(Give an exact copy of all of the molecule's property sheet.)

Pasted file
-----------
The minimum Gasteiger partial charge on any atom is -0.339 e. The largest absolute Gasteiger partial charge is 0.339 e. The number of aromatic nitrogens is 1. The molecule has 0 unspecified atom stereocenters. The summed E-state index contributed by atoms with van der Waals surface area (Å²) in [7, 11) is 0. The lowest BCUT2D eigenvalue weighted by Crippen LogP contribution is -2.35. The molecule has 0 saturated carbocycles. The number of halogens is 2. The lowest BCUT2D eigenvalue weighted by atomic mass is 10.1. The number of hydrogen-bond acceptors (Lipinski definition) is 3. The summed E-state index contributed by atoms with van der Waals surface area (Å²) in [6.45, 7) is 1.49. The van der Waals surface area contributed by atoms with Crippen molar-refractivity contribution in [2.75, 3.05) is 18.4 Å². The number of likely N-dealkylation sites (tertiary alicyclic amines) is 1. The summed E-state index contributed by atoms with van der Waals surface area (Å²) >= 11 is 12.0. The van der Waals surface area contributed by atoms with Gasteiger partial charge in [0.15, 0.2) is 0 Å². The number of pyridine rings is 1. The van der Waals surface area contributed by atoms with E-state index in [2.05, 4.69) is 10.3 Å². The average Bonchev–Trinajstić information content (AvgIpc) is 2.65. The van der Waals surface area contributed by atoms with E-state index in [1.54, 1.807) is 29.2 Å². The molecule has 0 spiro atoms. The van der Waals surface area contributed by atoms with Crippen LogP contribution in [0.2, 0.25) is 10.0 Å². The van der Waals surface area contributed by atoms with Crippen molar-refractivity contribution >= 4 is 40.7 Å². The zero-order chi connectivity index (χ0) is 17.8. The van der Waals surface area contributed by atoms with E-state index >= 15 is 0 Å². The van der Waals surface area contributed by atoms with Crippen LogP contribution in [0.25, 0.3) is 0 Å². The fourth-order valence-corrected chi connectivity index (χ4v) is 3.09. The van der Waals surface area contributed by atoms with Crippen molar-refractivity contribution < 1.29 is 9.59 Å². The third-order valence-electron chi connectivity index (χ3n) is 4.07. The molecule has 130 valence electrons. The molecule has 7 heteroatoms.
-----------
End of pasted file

The minimum Gasteiger partial charge on any atom is -0.339 e. The largest absolute Gasteiger partial charge is 0.339 e. The number of aromatic nitrogens is 1. The molecule has 0 unspecified atom stereocenters. The summed E-state index contributed by atoms with van der Waals surface area (Å²) in [7, 11) is 0. The lowest BCUT2D eigenvalue weighted by Crippen LogP contribution is -2.35. The molecule has 0 saturated carbocycles. The number of halogens is 2. The lowest BCUT2D eigenvalue weighted by atomic mass is 10.1. The number of hydrogen-bond acceptors (Lipinski definition) is 3. The summed E-state index contributed by atoms with van der Waals surface area (Å²) in [6.45, 7) is 1.49. The van der Waals surface area contributed by atoms with Crippen molar-refractivity contribution in [2.75, 3.05) is 18.4 Å². The number of likely N-dealkylation sites (tertiary alicyclic amines) is 1. The summed E-state index contributed by atoms with van der Waals surface area (Å²) >= 11 is 12.0. The van der Waals surface area contributed by atoms with Gasteiger partial charge in [0.15, 0.2) is 0 Å². The number of pyridine rings is 1. The van der Waals surface area contributed by atoms with E-state index in [2.05, 4.69) is 10.3 Å². The average Bonchev–Trinajstić information content (AvgIpc) is 2.65. The van der Waals surface area contributed by atoms with E-state index in [1.54, 1.807) is 29.2 Å². The molecule has 0 spiro atoms. The van der Waals surface area contributed by atoms with Crippen LogP contribution in [0.2, 0.25) is 10.0 Å². The van der Waals surface area contributed by atoms with Crippen molar-refractivity contribution >= 4 is 40.7 Å². The zero-order chi connectivity index (χ0) is 17.8. The van der Waals surface area contributed by atoms with E-state index >= 15 is 0 Å². The van der Waals surface area contributed by atoms with Crippen LogP contribution in [0.25, 0.3) is 0 Å². The fourth-order valence-corrected chi connectivity index (χ4v) is 3.09. The van der Waals surface area contributed by atoms with Crippen molar-refractivity contribution < 1.29 is 9.59 Å². The third-order valence-electron chi connectivity index (χ3n) is 4.07. The molecule has 130 valence electrons. The molecule has 7 heteroatoms.